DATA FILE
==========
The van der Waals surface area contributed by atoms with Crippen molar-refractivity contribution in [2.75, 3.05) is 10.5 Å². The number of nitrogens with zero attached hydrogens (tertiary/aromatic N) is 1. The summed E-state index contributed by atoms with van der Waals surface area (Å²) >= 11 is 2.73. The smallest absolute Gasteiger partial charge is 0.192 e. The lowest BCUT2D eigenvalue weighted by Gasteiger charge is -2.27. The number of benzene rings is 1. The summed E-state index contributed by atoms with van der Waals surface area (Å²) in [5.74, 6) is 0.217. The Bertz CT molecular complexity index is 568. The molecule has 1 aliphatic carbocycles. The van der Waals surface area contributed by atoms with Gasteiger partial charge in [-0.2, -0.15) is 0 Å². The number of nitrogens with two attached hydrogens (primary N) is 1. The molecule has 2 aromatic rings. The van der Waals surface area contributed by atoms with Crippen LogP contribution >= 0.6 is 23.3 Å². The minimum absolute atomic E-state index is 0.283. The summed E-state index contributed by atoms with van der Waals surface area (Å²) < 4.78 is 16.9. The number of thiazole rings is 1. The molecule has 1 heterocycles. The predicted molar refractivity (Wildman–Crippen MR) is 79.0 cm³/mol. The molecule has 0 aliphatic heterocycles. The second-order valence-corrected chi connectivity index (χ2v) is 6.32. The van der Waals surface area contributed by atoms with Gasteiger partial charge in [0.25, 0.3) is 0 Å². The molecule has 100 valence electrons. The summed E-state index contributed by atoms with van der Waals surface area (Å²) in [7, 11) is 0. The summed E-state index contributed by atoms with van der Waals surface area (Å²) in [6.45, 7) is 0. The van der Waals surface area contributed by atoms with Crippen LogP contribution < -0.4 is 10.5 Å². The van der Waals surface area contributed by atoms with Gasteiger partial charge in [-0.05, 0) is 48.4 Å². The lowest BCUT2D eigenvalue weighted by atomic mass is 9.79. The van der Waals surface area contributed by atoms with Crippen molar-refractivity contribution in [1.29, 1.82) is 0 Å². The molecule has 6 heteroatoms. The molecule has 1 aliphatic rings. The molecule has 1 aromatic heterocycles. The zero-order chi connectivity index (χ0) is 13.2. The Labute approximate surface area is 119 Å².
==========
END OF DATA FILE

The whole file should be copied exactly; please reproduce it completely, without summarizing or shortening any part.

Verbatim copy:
The van der Waals surface area contributed by atoms with Crippen molar-refractivity contribution in [2.75, 3.05) is 10.5 Å². The number of nitrogens with zero attached hydrogens (tertiary/aromatic N) is 1. The summed E-state index contributed by atoms with van der Waals surface area (Å²) >= 11 is 2.73. The smallest absolute Gasteiger partial charge is 0.192 e. The lowest BCUT2D eigenvalue weighted by Gasteiger charge is -2.27. The number of benzene rings is 1. The summed E-state index contributed by atoms with van der Waals surface area (Å²) in [5.74, 6) is 0.217. The Bertz CT molecular complexity index is 568. The molecule has 1 aliphatic carbocycles. The van der Waals surface area contributed by atoms with Gasteiger partial charge in [-0.2, -0.15) is 0 Å². The number of nitrogens with two attached hydrogens (primary N) is 1. The molecule has 2 aromatic rings. The van der Waals surface area contributed by atoms with Crippen LogP contribution >= 0.6 is 23.3 Å². The minimum absolute atomic E-state index is 0.283. The summed E-state index contributed by atoms with van der Waals surface area (Å²) < 4.78 is 16.9. The number of thiazole rings is 1. The molecule has 1 heterocycles. The predicted molar refractivity (Wildman–Crippen MR) is 79.0 cm³/mol. The molecule has 0 aliphatic heterocycles. The second-order valence-corrected chi connectivity index (χ2v) is 6.32. The van der Waals surface area contributed by atoms with Gasteiger partial charge in [0.25, 0.3) is 0 Å². The molecule has 100 valence electrons. The summed E-state index contributed by atoms with van der Waals surface area (Å²) in [7, 11) is 0. The summed E-state index contributed by atoms with van der Waals surface area (Å²) in [6.45, 7) is 0. The van der Waals surface area contributed by atoms with Crippen LogP contribution < -0.4 is 10.5 Å². The van der Waals surface area contributed by atoms with Gasteiger partial charge in [-0.05, 0) is 48.4 Å². The lowest BCUT2D eigenvalue weighted by atomic mass is 9.79. The van der Waals surface area contributed by atoms with Crippen molar-refractivity contribution in [1.29, 1.82) is 0 Å². The molecule has 6 heteroatoms. The molecule has 1 aliphatic rings. The molecule has 1 aromatic heterocycles. The zero-order chi connectivity index (χ0) is 13.2. The Labute approximate surface area is 119 Å².